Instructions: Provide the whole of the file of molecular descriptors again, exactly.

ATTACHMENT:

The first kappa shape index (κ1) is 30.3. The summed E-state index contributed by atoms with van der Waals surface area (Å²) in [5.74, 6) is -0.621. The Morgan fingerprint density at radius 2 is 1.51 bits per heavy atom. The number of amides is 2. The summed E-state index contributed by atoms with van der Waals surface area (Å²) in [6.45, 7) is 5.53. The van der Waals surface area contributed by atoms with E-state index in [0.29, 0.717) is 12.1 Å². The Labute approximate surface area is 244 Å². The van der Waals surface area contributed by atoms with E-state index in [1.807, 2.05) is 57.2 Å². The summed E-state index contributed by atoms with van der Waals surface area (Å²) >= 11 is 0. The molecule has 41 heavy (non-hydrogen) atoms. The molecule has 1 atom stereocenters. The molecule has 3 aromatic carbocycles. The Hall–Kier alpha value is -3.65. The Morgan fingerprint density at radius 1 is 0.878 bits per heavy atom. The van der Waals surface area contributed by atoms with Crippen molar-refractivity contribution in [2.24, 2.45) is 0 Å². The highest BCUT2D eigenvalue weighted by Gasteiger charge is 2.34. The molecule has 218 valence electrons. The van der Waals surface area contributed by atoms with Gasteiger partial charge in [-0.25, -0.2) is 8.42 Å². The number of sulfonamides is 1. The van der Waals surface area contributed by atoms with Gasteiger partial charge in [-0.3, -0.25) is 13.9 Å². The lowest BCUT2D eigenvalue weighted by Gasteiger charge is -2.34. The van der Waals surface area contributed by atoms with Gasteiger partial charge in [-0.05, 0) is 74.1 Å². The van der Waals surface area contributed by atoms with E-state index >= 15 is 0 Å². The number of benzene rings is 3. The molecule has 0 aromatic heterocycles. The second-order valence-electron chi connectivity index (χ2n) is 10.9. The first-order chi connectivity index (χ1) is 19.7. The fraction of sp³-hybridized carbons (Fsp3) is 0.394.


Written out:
The first kappa shape index (κ1) is 30.3. The summed E-state index contributed by atoms with van der Waals surface area (Å²) in [5.74, 6) is -0.621. The Morgan fingerprint density at radius 2 is 1.51 bits per heavy atom. The number of amides is 2. The summed E-state index contributed by atoms with van der Waals surface area (Å²) in [6.45, 7) is 5.53. The van der Waals surface area contributed by atoms with E-state index in [0.29, 0.717) is 12.1 Å². The Labute approximate surface area is 244 Å². The van der Waals surface area contributed by atoms with E-state index in [1.807, 2.05) is 57.2 Å². The summed E-state index contributed by atoms with van der Waals surface area (Å²) >= 11 is 0. The molecule has 41 heavy (non-hydrogen) atoms. The molecule has 1 atom stereocenters. The molecule has 3 aromatic carbocycles. The Hall–Kier alpha value is -3.65. The Morgan fingerprint density at radius 1 is 0.878 bits per heavy atom. The van der Waals surface area contributed by atoms with Crippen molar-refractivity contribution in [2.24, 2.45) is 0 Å². The highest BCUT2D eigenvalue weighted by Gasteiger charge is 2.34. The molecule has 218 valence electrons. The van der Waals surface area contributed by atoms with Gasteiger partial charge in [-0.25, -0.2) is 8.42 Å². The number of sulfonamides is 1. The van der Waals surface area contributed by atoms with Gasteiger partial charge in [-0.3, -0.25) is 13.9 Å². The lowest BCUT2D eigenvalue weighted by Gasteiger charge is -2.34. The van der Waals surface area contributed by atoms with Gasteiger partial charge in [-0.05, 0) is 74.1 Å². The van der Waals surface area contributed by atoms with E-state index >= 15 is 0 Å². The number of benzene rings is 3. The molecule has 0 aromatic heterocycles. The second-order valence-electron chi connectivity index (χ2n) is 10.9. The first-order chi connectivity index (χ1) is 19.7. The fraction of sp³-hybridized carbons (Fsp3) is 0.394.